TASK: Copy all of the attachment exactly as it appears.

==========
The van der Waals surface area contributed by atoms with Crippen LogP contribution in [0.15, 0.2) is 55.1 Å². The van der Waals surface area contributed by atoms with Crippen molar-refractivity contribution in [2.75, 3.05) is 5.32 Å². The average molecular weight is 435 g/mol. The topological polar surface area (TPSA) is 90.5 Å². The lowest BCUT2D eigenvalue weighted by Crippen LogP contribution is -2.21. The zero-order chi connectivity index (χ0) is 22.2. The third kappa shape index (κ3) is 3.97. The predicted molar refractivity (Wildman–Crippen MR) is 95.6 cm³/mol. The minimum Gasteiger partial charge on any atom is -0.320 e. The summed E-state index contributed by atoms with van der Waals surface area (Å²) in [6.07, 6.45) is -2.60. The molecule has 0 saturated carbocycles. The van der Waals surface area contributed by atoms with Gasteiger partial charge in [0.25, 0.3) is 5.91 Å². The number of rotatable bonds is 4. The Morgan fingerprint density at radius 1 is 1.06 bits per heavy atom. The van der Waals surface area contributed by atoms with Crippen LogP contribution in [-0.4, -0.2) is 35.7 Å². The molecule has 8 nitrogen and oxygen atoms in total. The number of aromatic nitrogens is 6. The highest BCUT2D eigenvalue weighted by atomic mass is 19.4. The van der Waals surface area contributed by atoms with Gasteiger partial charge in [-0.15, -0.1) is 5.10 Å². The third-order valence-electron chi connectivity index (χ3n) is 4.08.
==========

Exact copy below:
The van der Waals surface area contributed by atoms with Crippen LogP contribution in [0.15, 0.2) is 55.1 Å². The van der Waals surface area contributed by atoms with Crippen molar-refractivity contribution in [2.75, 3.05) is 5.32 Å². The average molecular weight is 435 g/mol. The topological polar surface area (TPSA) is 90.5 Å². The lowest BCUT2D eigenvalue weighted by Crippen LogP contribution is -2.21. The zero-order chi connectivity index (χ0) is 22.2. The third kappa shape index (κ3) is 3.97. The predicted molar refractivity (Wildman–Crippen MR) is 95.6 cm³/mol. The minimum Gasteiger partial charge on any atom is -0.320 e. The summed E-state index contributed by atoms with van der Waals surface area (Å²) in [6.07, 6.45) is -2.60. The molecule has 0 saturated carbocycles. The van der Waals surface area contributed by atoms with Gasteiger partial charge in [0.25, 0.3) is 5.91 Å². The number of rotatable bonds is 4. The Morgan fingerprint density at radius 1 is 1.06 bits per heavy atom. The van der Waals surface area contributed by atoms with Crippen LogP contribution in [-0.4, -0.2) is 35.7 Å². The molecule has 8 nitrogen and oxygen atoms in total. The number of aromatic nitrogens is 6. The highest BCUT2D eigenvalue weighted by atomic mass is 19.4. The van der Waals surface area contributed by atoms with Gasteiger partial charge in [-0.15, -0.1) is 5.10 Å². The third-order valence-electron chi connectivity index (χ3n) is 4.08.